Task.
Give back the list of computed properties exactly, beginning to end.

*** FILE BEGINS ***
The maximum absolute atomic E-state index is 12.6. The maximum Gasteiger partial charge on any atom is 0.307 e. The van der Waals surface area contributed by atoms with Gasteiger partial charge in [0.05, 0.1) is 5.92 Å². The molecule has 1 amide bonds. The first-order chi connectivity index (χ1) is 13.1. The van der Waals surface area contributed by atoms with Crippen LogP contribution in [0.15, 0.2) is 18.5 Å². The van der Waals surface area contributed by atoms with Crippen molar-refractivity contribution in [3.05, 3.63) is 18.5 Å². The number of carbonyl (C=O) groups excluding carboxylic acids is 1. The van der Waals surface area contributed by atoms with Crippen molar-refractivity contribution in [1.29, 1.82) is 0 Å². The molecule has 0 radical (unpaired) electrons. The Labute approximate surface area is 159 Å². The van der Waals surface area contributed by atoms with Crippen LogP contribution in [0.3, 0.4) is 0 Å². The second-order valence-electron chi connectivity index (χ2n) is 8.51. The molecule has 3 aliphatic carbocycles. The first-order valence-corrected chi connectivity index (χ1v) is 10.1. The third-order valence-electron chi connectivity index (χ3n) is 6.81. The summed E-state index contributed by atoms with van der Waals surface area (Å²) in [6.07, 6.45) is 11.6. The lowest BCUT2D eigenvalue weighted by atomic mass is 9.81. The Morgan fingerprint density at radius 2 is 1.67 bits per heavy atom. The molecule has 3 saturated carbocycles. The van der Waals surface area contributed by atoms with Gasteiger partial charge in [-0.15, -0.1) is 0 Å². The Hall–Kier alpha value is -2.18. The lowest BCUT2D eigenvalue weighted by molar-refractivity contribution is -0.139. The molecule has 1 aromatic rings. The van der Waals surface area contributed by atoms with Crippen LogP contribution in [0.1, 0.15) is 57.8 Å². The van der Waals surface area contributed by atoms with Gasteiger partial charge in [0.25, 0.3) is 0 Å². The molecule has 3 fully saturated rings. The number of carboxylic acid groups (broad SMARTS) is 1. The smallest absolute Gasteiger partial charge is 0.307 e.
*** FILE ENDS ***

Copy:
The maximum absolute atomic E-state index is 12.6. The maximum Gasteiger partial charge on any atom is 0.307 e. The van der Waals surface area contributed by atoms with Gasteiger partial charge in [0.05, 0.1) is 5.92 Å². The molecule has 1 amide bonds. The first-order chi connectivity index (χ1) is 13.1. The van der Waals surface area contributed by atoms with Crippen LogP contribution in [0.15, 0.2) is 18.5 Å². The van der Waals surface area contributed by atoms with Crippen molar-refractivity contribution in [3.05, 3.63) is 18.5 Å². The number of carbonyl (C=O) groups excluding carboxylic acids is 1. The van der Waals surface area contributed by atoms with Crippen molar-refractivity contribution in [1.29, 1.82) is 0 Å². The molecule has 0 radical (unpaired) electrons. The Labute approximate surface area is 159 Å². The van der Waals surface area contributed by atoms with Crippen LogP contribution in [0.3, 0.4) is 0 Å². The second-order valence-electron chi connectivity index (χ2n) is 8.51. The molecule has 3 aliphatic carbocycles. The first-order valence-corrected chi connectivity index (χ1v) is 10.1. The third-order valence-electron chi connectivity index (χ3n) is 6.81. The summed E-state index contributed by atoms with van der Waals surface area (Å²) in [6.07, 6.45) is 11.6. The lowest BCUT2D eigenvalue weighted by atomic mass is 9.81. The Morgan fingerprint density at radius 2 is 1.67 bits per heavy atom. The molecule has 3 saturated carbocycles. The van der Waals surface area contributed by atoms with Gasteiger partial charge in [-0.15, -0.1) is 0 Å². The Hall–Kier alpha value is -2.18. The lowest BCUT2D eigenvalue weighted by molar-refractivity contribution is -0.139. The molecule has 1 aromatic rings. The van der Waals surface area contributed by atoms with Crippen LogP contribution in [0.1, 0.15) is 57.8 Å². The van der Waals surface area contributed by atoms with Gasteiger partial charge in [0.25, 0.3) is 0 Å². The molecule has 3 fully saturated rings. The number of carboxylic acid groups (broad SMARTS) is 1. The smallest absolute Gasteiger partial charge is 0.307 e.